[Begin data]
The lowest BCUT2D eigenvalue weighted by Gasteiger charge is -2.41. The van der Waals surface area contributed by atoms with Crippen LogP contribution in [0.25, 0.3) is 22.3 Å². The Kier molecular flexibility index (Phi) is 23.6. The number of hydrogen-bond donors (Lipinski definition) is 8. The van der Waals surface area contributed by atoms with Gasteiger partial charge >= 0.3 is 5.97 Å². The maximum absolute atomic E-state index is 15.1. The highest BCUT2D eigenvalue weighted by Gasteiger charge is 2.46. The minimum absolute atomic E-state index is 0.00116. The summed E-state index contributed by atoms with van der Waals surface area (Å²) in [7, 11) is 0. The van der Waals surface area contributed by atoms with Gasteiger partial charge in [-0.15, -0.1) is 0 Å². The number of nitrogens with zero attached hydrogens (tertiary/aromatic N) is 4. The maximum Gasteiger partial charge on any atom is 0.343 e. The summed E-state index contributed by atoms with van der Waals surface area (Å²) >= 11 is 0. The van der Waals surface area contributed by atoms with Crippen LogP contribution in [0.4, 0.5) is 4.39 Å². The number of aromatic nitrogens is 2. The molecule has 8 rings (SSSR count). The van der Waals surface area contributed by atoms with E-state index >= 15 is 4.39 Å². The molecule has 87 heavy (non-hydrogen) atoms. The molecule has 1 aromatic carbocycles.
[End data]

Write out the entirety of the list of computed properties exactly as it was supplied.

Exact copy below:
The lowest BCUT2D eigenvalue weighted by Gasteiger charge is -2.41. The van der Waals surface area contributed by atoms with Crippen LogP contribution in [0.25, 0.3) is 22.3 Å². The Kier molecular flexibility index (Phi) is 23.6. The number of hydrogen-bond donors (Lipinski definition) is 8. The van der Waals surface area contributed by atoms with Gasteiger partial charge >= 0.3 is 5.97 Å². The maximum absolute atomic E-state index is 15.1. The highest BCUT2D eigenvalue weighted by Gasteiger charge is 2.46. The minimum absolute atomic E-state index is 0.00116. The summed E-state index contributed by atoms with van der Waals surface area (Å²) in [7, 11) is 0. The van der Waals surface area contributed by atoms with Gasteiger partial charge in [-0.15, -0.1) is 0 Å². The number of nitrogens with zero attached hydrogens (tertiary/aromatic N) is 4. The maximum Gasteiger partial charge on any atom is 0.343 e. The summed E-state index contributed by atoms with van der Waals surface area (Å²) >= 11 is 0. The van der Waals surface area contributed by atoms with Crippen LogP contribution in [0.4, 0.5) is 4.39 Å². The number of aromatic nitrogens is 2. The molecule has 8 rings (SSSR count). The van der Waals surface area contributed by atoms with E-state index >= 15 is 4.39 Å². The molecule has 87 heavy (non-hydrogen) atoms. The molecule has 1 aromatic carbocycles.